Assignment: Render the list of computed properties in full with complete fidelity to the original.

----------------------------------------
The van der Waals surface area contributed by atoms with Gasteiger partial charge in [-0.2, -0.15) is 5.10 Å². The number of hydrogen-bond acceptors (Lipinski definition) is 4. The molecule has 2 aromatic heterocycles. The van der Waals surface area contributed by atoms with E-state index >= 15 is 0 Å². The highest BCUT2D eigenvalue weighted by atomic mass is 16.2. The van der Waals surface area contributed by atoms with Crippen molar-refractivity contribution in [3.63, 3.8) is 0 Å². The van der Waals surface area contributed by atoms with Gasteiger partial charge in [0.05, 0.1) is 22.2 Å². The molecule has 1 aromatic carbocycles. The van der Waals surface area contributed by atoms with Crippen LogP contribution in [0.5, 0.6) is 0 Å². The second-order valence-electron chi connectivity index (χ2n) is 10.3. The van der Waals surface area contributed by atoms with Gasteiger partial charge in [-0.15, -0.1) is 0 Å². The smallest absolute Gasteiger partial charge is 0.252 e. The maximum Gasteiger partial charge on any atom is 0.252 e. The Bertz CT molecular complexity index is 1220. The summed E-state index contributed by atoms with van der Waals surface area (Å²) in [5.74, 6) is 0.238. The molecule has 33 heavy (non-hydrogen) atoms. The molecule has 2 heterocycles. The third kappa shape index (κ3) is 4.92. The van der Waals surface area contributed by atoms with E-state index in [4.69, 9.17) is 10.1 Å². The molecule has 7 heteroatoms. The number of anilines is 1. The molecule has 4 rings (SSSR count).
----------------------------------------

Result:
The van der Waals surface area contributed by atoms with Gasteiger partial charge in [-0.2, -0.15) is 5.10 Å². The number of hydrogen-bond acceptors (Lipinski definition) is 4. The molecule has 2 aromatic heterocycles. The van der Waals surface area contributed by atoms with E-state index >= 15 is 0 Å². The highest BCUT2D eigenvalue weighted by atomic mass is 16.2. The van der Waals surface area contributed by atoms with Crippen molar-refractivity contribution in [3.63, 3.8) is 0 Å². The van der Waals surface area contributed by atoms with Gasteiger partial charge in [0.05, 0.1) is 22.2 Å². The molecule has 1 aromatic carbocycles. The van der Waals surface area contributed by atoms with Crippen LogP contribution in [0.5, 0.6) is 0 Å². The second-order valence-electron chi connectivity index (χ2n) is 10.3. The van der Waals surface area contributed by atoms with Gasteiger partial charge in [-0.15, -0.1) is 0 Å². The smallest absolute Gasteiger partial charge is 0.252 e. The maximum Gasteiger partial charge on any atom is 0.252 e. The Bertz CT molecular complexity index is 1220. The summed E-state index contributed by atoms with van der Waals surface area (Å²) in [5.74, 6) is 0.238. The molecule has 33 heavy (non-hydrogen) atoms. The molecule has 2 heterocycles. The third kappa shape index (κ3) is 4.92. The van der Waals surface area contributed by atoms with E-state index in [4.69, 9.17) is 10.1 Å². The molecule has 7 heteroatoms. The number of anilines is 1. The molecule has 4 rings (SSSR count).